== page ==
Comparison of policing during recent protests at Capitol and during summer 2020

BOSTON — The immediate response from police following the protests turned violent in Washington, D.C. is leading to criticism and comparison. Over the summer, the nation’s Capitol and many other cities were sites of peaceful social justice protects along with some that turned violent at night.

“When we compare how the protests were handled over the summer, Black Lives Matter protests versus what we saw yesterday we saw a police department that wasn’t prepared seemed to be more at one with the protesters not seeing them as somebody that needs to be feared,” said Jack McDevitt, director of the Institute on Race and Justice at Northeastern University.

McDevitt has studied police agencies for four decades.

Some of the questions relate to the way officers prepared for President Donald Trump’s rally, and the thousands of people in attendance prior to the riots.

“There was no reason not (to) believe that they would be needing a strong police presence before this event took place,” said McDevitt.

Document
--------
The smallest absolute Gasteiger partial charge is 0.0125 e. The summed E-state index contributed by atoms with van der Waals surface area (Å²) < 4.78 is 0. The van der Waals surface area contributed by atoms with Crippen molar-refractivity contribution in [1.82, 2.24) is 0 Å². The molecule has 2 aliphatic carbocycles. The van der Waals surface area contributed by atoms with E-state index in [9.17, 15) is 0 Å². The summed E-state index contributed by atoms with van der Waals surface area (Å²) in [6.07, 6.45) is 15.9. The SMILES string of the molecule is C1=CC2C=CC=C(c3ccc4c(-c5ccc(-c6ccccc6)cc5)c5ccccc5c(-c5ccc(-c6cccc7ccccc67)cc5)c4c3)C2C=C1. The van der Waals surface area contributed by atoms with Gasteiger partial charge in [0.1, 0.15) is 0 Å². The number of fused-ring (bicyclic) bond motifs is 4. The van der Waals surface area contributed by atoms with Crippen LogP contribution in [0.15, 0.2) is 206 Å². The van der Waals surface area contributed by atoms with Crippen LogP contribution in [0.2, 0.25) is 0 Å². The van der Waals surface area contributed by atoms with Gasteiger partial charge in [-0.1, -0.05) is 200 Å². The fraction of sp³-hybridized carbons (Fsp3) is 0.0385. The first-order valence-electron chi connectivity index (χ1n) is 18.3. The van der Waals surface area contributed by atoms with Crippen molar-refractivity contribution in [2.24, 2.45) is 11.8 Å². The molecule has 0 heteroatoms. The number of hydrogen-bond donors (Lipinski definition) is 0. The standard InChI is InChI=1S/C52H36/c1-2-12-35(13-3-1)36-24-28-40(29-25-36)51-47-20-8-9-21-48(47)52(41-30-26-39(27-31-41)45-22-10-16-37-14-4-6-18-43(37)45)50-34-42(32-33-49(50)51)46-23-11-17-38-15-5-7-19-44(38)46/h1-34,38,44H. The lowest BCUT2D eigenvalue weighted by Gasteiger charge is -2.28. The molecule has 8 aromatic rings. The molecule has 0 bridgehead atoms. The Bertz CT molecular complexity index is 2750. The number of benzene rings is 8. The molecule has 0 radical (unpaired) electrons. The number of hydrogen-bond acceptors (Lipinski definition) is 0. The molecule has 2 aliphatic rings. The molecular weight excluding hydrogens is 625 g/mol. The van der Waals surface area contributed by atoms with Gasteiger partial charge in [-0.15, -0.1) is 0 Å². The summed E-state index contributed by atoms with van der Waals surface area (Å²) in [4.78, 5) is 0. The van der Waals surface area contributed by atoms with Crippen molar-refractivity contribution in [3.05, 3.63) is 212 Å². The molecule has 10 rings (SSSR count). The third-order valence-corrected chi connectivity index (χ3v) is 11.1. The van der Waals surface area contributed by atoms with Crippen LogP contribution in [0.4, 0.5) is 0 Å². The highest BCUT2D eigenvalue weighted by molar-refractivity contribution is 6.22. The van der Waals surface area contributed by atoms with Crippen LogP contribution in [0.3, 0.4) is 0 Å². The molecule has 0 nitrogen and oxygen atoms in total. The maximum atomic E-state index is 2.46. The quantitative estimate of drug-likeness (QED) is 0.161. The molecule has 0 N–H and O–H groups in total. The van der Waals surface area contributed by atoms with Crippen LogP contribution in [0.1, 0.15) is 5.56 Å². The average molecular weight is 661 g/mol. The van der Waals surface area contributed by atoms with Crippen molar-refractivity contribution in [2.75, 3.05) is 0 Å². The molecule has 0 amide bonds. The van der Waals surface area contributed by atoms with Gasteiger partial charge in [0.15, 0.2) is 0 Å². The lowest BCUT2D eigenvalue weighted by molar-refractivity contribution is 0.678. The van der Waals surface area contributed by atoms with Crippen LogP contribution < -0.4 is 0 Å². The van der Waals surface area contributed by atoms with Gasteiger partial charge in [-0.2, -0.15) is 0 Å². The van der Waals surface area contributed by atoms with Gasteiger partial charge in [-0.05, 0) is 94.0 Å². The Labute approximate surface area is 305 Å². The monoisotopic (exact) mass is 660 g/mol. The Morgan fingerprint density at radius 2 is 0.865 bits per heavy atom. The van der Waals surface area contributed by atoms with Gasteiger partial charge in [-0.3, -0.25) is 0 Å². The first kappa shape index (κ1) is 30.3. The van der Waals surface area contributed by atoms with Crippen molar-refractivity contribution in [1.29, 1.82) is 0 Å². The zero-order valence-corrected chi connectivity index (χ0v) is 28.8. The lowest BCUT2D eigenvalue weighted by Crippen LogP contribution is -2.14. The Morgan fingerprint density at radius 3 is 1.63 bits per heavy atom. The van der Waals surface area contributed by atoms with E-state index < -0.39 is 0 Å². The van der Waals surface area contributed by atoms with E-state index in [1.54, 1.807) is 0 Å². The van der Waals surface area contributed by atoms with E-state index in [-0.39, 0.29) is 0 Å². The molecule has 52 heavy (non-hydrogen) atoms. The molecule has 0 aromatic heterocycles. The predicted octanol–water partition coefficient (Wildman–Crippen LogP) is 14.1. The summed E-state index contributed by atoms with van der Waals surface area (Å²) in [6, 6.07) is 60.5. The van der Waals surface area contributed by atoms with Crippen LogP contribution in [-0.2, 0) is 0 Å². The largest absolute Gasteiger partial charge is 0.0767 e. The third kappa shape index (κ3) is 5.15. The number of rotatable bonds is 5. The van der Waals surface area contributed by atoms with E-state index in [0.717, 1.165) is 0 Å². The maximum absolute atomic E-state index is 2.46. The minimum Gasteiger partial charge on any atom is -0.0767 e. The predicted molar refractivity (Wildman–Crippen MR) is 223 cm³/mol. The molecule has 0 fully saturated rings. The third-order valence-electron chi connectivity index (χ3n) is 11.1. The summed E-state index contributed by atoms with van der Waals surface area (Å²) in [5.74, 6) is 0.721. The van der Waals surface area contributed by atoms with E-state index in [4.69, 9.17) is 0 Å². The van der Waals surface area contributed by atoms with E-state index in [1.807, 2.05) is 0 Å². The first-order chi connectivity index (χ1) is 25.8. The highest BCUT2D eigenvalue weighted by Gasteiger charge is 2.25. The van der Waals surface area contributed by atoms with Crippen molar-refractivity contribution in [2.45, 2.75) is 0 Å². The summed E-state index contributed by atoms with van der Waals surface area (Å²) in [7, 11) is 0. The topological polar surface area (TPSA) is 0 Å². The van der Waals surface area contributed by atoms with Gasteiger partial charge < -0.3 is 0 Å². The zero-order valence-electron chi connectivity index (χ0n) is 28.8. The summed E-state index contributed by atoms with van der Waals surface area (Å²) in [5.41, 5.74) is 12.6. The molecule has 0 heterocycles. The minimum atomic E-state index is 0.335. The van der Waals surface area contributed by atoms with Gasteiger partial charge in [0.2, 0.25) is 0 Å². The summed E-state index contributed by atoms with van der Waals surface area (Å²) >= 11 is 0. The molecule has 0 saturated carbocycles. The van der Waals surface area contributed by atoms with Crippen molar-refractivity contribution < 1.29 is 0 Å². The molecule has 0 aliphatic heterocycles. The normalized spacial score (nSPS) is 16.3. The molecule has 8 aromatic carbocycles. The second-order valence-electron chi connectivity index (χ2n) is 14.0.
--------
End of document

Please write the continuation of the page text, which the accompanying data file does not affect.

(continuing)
Rev. William Bodrick of Twelfth Baptist Church in Boston was bothered by the inaction of some Capitol Police and the racist symbols used during the siege.

“It was troubling to see the Confederate flags, it was troubling to see… the noose that was hung,” Bodrick said.

Monica Cannon-Grant, an activist who organized a large rally for social justice in June said her protesters were told not to bring backpacks or signs on sticks, whereas in Washington, weapons were found throughout the capitol grounds following the riots. She also said there was less hesitation to active the National Guard, during the summer.

“When we protest the National Guard is here before we show up,” said Cannon-Grant.

It was at least two hours before the National Guard was activated and arrived amid violence Wednesday.

McDevitt added that groups cannot be allowed to disrupt government in the way they did Wednesday and he has deep concerns that in some way, that will happen again on Inauguration Day, Jan. 20.

This is a developing story. Check back for updates as more information becomes available.

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